Moving Grain: Funding Opportunity for Port Infrastructure

Barge and ship traffic transport export cargo on the Mississippi River in the Port of New Orleans. Photo: Bob Nichols, USDA

DOT Announces Funding Opportunity for Port Infrastructure Development Program (PIDP)

The U.S. Department of Transportation (DOT) is inviting competitive grant applications for projects that improve facilities related to operating coastal seaports, inland river ports, and Great Lakes ports. Of the $225 million total available, $200 million will be reserved for grants to coastal seaports and Great Lakes ports.

The minimum grant size is $1 million, with a Federal cost share not exceeding 80 percent. Evaluation criteria include a project’s effect on the movement of goods, effectiveness of its use of Federal funding, its net benefits, its readiness to start, and its use of domestically produced materials.

The deadline to submit an application for PIDP is 8 p.m. EDT May 18, 2020.

DHS Designates Port and Waterways Workers as Critical Employees

On March 19, the Department of Homeland Security’s (DHS) Cybersecurity and Infrastructure Security Agency issued a memorandum listing the types of workers who qualify as critical infrastructure personnel. These include port workers, mariners, equipment operators, and “employees who maintain marine vessels and the equipment and infrastructure that enables operations that encompass movement of cargo and passengers.”

This “critical” designation will allow these workers to continue working in their normal job locations during shelter-in-place or similar pandemic response orders.

Grain Inspections Down for Third Consecutive Week

For the week ending March 19, total inspections of grain (corn, wheat, and soybeans) for export from all major U.S. export regions reached 1.77 million metric tons (mmt). Continuing a 3-week downward trend, total grain inspections were down 11 percent from the previous week, down 23 percent from last year, and down 31 percent from the 3-year average.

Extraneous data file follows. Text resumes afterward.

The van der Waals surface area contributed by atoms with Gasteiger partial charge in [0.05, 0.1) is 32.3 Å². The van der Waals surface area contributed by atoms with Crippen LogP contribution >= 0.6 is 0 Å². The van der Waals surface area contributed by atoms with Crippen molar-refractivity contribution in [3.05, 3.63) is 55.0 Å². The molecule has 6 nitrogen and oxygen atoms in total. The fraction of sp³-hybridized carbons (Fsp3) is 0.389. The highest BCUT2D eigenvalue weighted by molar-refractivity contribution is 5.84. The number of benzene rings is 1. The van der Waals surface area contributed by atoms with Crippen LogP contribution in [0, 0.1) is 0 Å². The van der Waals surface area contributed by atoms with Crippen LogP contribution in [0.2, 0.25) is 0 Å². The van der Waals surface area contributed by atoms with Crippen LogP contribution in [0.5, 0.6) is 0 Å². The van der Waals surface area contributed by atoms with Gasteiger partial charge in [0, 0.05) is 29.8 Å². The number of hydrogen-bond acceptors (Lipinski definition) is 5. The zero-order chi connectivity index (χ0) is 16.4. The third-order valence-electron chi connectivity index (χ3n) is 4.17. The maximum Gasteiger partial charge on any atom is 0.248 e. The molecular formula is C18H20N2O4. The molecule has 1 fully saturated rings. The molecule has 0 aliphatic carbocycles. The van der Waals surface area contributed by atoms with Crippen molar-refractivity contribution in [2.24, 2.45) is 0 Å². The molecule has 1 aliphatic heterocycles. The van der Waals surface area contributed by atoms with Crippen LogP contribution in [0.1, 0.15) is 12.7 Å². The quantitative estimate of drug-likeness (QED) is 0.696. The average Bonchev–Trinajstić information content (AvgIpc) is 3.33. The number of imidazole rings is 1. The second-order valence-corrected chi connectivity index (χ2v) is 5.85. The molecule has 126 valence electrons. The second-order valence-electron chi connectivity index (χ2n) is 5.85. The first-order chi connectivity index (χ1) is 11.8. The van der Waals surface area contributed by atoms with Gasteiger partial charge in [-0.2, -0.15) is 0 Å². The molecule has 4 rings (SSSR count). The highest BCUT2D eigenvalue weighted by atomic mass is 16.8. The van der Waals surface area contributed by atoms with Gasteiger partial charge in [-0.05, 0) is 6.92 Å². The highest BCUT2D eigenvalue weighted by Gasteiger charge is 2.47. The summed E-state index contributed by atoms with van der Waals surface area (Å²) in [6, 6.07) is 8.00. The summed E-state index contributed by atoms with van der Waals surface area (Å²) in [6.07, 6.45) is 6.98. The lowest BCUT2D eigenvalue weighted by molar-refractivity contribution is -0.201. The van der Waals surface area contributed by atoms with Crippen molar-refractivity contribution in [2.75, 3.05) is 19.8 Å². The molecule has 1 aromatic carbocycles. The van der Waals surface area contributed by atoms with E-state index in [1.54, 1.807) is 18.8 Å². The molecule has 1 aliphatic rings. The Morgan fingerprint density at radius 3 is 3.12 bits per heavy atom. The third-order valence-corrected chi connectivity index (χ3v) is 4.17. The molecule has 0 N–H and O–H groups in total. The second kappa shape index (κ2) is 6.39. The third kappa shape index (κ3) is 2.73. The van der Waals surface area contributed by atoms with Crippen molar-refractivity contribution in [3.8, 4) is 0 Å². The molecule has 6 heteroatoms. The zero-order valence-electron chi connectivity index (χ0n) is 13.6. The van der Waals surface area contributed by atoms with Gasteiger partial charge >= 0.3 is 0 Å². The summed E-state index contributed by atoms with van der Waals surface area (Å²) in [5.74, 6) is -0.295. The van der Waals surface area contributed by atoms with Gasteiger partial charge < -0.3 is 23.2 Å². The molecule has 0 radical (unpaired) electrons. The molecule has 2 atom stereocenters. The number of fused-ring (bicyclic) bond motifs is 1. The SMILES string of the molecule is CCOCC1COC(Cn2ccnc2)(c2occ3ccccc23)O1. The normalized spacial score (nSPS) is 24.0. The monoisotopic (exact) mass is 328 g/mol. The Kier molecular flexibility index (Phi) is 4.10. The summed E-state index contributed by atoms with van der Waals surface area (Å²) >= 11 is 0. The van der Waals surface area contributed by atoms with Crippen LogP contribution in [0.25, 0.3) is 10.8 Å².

Grain News on AgFax

Compared to the previous week, wheat inspections dropped 25 percent, and corn inspections decreased 17 percent. Soybean inspections, however, increased 15 percent from the previous week as shipments destined to China increased.

Total Pacific Northwest (PNW) grain inspections jumped 45 percent from week to week, but the increase could not offset the decreases in other export regions, such as the Mississippi Gulf and Interior, which decreased 19 percent and 43 percent, respectively.

Year to date grain inspections are currently down 9 percent from the same time last year.

Snapshots by Sector

Export Sales

For the week ending March 12, unshipped balances of wheat, corn, and soybeans totaled 22 million metric tons (mmt). This represented a 33-percent decrease in outstanding sales, compared to the same time last year.

Net corn export sales reached 0.905 mmt, down 39 percent from the past week. Net soybean export sales were 0.632 mmt, up significantly from the previous week. Net weekly wheat export sales reached 0.338 mmt, down 25 percent from the previous week.


U.S. Class I railroads originated 19,911 grain carloads during the week ending March 14. This was a 5-percent decrease from the previous week, 7 percent more than last year, and 10 percent lower than the 3-year average.

Average April shuttle secondary railcar bids/offers (per car) were $75 above tariff for the week ending March 19. This was $190 more than last week and $546 lower than this week last year. There were no non-shuttle bids/offers this week.


For the week ending March 21, barge grain movements totaled 445,136. This was a 21-percent decrease from the previous week and 36 percent less than the same period last year.

For the week ending March 21, 273 grain barges moved down river—73 fewer barges than the previous week. There were 561 grain barges unloaded in New Orleans, unchanged from the previous week.


For the week ending March 19, 24 oceangoing grain vessels were loaded in the Gulf—29 percent fewer than the same period last year. Within the next 10 days (starting March 20), 38 vessels were expected to be loaded—35 percent fewer than the same period last year.

As of March 19, the rate for shipping a metric ton (mt) of grain from the U.S. Gulf to Japan was $41.25. This was 5 percent less than the previous week. The rate from PNW to Japan was $21.25 per mt, 9 percent less than the previous week.


For the week ending March 23, the U.S. average diesel fuel price decreased 7.4 cents from the previous week to $2.659 per gallon, 42.1 cents below the same week last year.

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